A 50 year continent-wide snowfall reconstruction which made significant use of the LD record (Monaghan et al., 2006) showed, contrary to model expectations for a warming climate, that there has not been any significant change in Antarctic snowfall over 50 years, although it also reveals large spatial and temporal variability. The Law Dome climate record has also been used in hemispheric and global climate reconstructions of the last 2000 years (Mann and Jones, 2003; Jones and Mann, 2004). The Law Dome record was the only source of proxy data for Antarctica over this period in the reconstruction.
In addition to climate reconstructions, the Law Dome ice core data provide proxies for climate forcing. In particular, the record of volcanic eruptions (Palmer et al., 2001a, 2002) provides a reference forcing series for modelling climate changes over recent centuries. Solar variability is also an important factor in understanding and modelling past climate variations. Ice core beryllium-10 data are used to infer past variations, and studies at Law Dome are providing calibration constraints that will lead to better understanding of this proxy (Pedro et al., 2006). Solar variations are also playing a role in atmospheric chemistry and climate. Studies on the Law Dome chemistry and particularly on nitrate have been used to place limits on the size of the solar influence (Palmer et al., 2001b).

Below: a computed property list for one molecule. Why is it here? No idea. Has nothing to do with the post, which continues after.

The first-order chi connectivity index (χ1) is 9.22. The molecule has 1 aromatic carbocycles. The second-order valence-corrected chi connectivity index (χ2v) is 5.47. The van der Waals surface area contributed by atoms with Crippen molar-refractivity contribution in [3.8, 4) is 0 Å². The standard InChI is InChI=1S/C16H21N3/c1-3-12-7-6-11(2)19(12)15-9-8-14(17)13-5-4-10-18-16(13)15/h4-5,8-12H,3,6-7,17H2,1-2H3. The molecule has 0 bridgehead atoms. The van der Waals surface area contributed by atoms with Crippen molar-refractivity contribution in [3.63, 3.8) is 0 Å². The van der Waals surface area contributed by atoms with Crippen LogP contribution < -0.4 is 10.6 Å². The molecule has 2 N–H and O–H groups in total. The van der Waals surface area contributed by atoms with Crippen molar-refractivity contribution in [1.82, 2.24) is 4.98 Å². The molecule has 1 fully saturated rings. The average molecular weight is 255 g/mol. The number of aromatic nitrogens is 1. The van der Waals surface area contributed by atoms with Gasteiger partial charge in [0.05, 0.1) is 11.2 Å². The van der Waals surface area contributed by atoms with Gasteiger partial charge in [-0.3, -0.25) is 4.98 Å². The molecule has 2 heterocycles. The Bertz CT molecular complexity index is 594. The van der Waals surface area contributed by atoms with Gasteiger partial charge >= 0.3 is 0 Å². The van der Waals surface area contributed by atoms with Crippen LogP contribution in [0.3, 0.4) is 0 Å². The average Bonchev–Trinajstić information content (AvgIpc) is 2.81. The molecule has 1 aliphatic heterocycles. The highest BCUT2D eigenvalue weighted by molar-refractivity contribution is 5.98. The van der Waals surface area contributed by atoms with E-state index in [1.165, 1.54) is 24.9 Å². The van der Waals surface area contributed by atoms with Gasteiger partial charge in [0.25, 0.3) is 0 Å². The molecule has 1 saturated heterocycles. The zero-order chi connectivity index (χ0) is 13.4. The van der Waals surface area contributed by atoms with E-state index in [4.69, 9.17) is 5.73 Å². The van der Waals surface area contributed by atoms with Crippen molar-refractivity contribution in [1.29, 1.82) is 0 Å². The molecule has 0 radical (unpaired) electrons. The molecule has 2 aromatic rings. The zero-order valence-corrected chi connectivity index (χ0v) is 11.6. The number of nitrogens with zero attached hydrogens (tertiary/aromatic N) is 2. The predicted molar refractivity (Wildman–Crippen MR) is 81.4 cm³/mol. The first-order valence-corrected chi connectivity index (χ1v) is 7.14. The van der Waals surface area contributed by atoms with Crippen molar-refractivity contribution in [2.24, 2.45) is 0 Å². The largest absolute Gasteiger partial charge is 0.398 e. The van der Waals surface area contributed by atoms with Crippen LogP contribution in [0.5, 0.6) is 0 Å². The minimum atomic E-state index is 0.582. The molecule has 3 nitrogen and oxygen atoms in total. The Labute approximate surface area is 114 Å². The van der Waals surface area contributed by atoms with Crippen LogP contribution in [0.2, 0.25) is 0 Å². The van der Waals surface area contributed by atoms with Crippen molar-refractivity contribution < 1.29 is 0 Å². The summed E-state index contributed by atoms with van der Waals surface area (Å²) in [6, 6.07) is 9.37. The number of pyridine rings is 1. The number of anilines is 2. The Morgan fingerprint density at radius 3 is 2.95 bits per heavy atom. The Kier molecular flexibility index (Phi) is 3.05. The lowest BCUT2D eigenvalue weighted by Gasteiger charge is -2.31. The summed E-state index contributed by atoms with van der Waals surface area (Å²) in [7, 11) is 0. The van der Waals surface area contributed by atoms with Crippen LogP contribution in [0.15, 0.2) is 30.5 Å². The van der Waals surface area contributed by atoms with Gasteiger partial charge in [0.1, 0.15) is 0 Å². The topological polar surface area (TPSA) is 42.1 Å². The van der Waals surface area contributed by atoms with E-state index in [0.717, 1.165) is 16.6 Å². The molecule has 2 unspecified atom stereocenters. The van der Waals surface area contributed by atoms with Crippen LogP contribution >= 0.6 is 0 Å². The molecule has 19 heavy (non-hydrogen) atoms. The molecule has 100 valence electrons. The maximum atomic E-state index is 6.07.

Photo: MacFarling Meure et al., 2006
Looking at more recent climate history, the detailed ice core records are being used to understand variability during the era of anthropogenic influence. Changes are seen in a range of proxies, and these can be compared with the longer term record.
Photo: Adapted from Curran et al., 2003
The strong maritime climate at Law Dome provides not only high resolution, but also climate information that links with mid-latitudes. Winter sea-salt levels in the ice core are connected with mid-latitude atmospheric pressure (Goodwin et al., 2004; Souney et al., 2002) and have been used as a proxy for the winter SAM strength. Recent analyses showing strong correlation between precipitation changes in south-western Australia and those in Antarctica are providing a context for the current drought in that part of Australia (van Ommen and Morgan, 2007).